Facts first: Ten Freedom Summers (Cuneiform) is a suite, an enthralling, emotionally charged, through-composed work for a chamber ensemble that incorporates the improvisational skills of a jazz quintet. The 19 compositions that comprise this single cohesive body of work were written over a 34-year period, but recorded—by the two ensembles in five discreet combinations—in just three days. The results are presented here on four CDs that, if heard in one sitting, will occupy four and a half hours of your close attention. Only one track, “Malik Al Shabazz and the People of the Shahada”, is shorter than nine minutes, the others anything up to 22 minutes.
The ensembles are Smith’s Golden Quintet, with Anthony Davis piano, John Lindberg bass, and Susie Ibarra and/or Pheeroan akLaaf drums; and Southwest Chamber Music, whose members play harp, clarinet, violins, cello, flute, viola, bass, and percussion. The quintet plays on seven tracks and Southwest on four, while akLaaf and Ibarra split drum duties on five quartet numbers. Finally, the quartet with Ibarra and Southwest combine forces three times.
It’s worth noting that akLaaf played in the late 80s Henry Threadgill Sextett, while a decade later Ibarra was a key member of the David S. Ware Quartet. Traces of both of those great ensembles are discernible in the playing of the Golden Quintet.
Remarkably, the changes in instrumentation do very little to change the overall sound and feel of the music, which makes the most powerful argument for jazz as black America’s classical music that I have ever heard. But it would be a nonsense to consign this music to any particular genre; its sensitivities are those shared by jazz, ‘classical’ and third stream traditions alike, forging something new from the most modern synthesis of historical perspectives and approaches.
If this all sounds a bit heavy, then sure, this isn’t music to be taken lightly. It is demanding. I have only managed two end-to-end playbacks. The suite has been presented in concert over three nights, which seems about right, though the division into three “primary collections” is noted but not detailed in the booklet accompanying the CDs.
I enjoy Ten Freedom Summers best taken track-by-track, when I have time to give myself over to it (as Smith says: “Each composition…is complete and stands on its own”). Then it is thrilling, emotive, and evocative. It is also open to interpretation, up to a point. There are lengthy titles assigned to most of the compositions (for example, “Lyndon B. Johnson’s Great Society and the Civil Rights Act of 1964”), but no lyrics or libretto. So yes, this music is less open to interpretation that, say, John Coltrane’s “Alabama”, which may or may not have been written in response to the 1963 church bombing by the Ku Klux Klan, but it isn’t (unlike Wynton Marsalis’ three-and-a-half-hour, Pulitzer-prize winning jazz oratorio Blood on the Fields) at all didactic. It says, simply and effectively: Here are some reminders of milestones in the history of black America; think on them.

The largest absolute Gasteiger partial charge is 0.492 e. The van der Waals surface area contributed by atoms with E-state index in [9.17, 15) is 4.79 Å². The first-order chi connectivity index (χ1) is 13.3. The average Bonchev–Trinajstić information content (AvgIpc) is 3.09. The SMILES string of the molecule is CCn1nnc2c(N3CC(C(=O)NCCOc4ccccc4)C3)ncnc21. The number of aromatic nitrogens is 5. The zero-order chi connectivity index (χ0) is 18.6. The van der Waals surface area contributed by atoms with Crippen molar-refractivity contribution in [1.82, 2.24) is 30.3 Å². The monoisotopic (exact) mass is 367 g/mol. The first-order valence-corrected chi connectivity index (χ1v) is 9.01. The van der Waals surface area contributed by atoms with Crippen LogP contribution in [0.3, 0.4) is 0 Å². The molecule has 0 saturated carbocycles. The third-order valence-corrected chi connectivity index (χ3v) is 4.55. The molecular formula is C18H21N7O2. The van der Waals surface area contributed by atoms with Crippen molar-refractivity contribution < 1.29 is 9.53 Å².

Consider the following quotation, taken from an in-depth interview Smith gave last year to Frank A. Matzner for All About Jazz:
“When I think about the civil rights movement or any other political issue in our society I look at the psychological impact of those issues and ideas. And in my music that is what I am trying to translate…Not the actual event itself, but the psychological impact that event has in society.”
Max Roach’s political albums such as We Insist! Freedom Now Suite must have been a big influence on both Blood on the Fields and (as Smith has acknowledged) Ten Freedom Summers. In its power, clarity and breadth of ambition, Smith’s work is the one to expand most powerfully upon it. He also drew inspiration (“I modelled my work after his”) from the Pittsburgh Cycle of ten plays by another Pulitzer winner, August Wilson; and that’s telling.
In an interview for the Paris Review, Wilson said:
“I don’t write particularly to effect social change. I believe writing can do that, but that’s not why I write. I work as an artist. All art is political in the sense that it serves someone’s politics. Here in America whites have a particular view of blacks. I think my plays offer them a different way to look at black Americans,” while: “Blacks see the content of their lives being elevated into art. They don’t always know that it is possible, and it’s important for them to know that.”
Those words also seem to speak for Smith.
There’s so much to absorb here, I haven’t had anything like enough time to do so to attempt to describe the intricacies of the music. Suffice to say, the rigorous but subtly-hued contemporary classical music of Ten Freedom Summers is a far cry from the electric avant-funk of Smith’s Organic ensemble, the vigorously conversational Mbira, or even the more experimental work for chamber instrumentations he’s recorded for Tzadik. Yet it contains some of his most effecting soloing, and much else of beauty and searing intensity besides.
Wadada Leo Smith’s Mbira – Dark Lady of the Sonnets